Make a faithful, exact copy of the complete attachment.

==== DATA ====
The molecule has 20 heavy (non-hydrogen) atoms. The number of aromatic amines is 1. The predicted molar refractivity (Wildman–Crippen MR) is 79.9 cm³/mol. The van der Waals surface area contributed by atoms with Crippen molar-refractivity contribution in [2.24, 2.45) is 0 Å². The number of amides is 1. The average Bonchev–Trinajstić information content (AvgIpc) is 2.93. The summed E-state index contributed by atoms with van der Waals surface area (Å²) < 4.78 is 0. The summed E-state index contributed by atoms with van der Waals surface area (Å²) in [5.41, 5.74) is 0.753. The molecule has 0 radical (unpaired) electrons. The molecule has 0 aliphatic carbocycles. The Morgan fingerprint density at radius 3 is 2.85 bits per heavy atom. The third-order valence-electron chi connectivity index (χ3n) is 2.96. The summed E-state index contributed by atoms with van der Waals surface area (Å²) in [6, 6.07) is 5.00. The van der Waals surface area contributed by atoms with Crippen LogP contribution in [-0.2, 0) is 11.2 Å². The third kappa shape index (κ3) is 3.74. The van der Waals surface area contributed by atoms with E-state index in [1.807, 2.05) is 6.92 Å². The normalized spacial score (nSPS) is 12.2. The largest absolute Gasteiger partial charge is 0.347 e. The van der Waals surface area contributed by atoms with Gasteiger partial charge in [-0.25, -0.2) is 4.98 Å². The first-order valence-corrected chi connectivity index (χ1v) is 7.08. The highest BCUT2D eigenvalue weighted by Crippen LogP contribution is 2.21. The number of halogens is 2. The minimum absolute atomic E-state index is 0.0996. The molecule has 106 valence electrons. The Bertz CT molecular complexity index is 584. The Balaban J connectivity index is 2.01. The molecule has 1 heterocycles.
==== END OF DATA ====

The molecule has 20 heavy (non-hydrogen) atoms. The number of aromatic amines is 1. The predicted molar refractivity (Wildman–Crippen MR) is 79.9 cm³/mol. The van der Waals surface area contributed by atoms with Crippen molar-refractivity contribution in [2.24, 2.45) is 0 Å². The number of amides is 1. The average Bonchev–Trinajstić information content (AvgIpc) is 2.93. The summed E-state index contributed by atoms with van der Waals surface area (Å²) < 4.78 is 0. The summed E-state index contributed by atoms with van der Waals surface area (Å²) in [5.41, 5.74) is 0.753. The molecule has 0 radical (unpaired) electrons. The molecule has 0 aliphatic carbocycles. The Morgan fingerprint density at radius 3 is 2.85 bits per heavy atom. The third-order valence-electron chi connectivity index (χ3n) is 2.96. The summed E-state index contributed by atoms with van der Waals surface area (Å²) in [6, 6.07) is 5.00. The van der Waals surface area contributed by atoms with Crippen LogP contribution in [-0.2, 0) is 11.2 Å². The third kappa shape index (κ3) is 3.74. The van der Waals surface area contributed by atoms with E-state index in [1.807, 2.05) is 6.92 Å². The normalized spacial score (nSPS) is 12.2. The largest absolute Gasteiger partial charge is 0.347 e. The van der Waals surface area contributed by atoms with Gasteiger partial charge in [-0.25, -0.2) is 4.98 Å². The first-order valence-corrected chi connectivity index (χ1v) is 7.08. The highest BCUT2D eigenvalue weighted by Crippen LogP contribution is 2.21. The number of halogens is 2. The minimum absolute atomic E-state index is 0.0996. The molecule has 106 valence electrons. The Bertz CT molecular complexity index is 584. The Balaban J connectivity index is 2.01. The molecule has 1 heterocycles.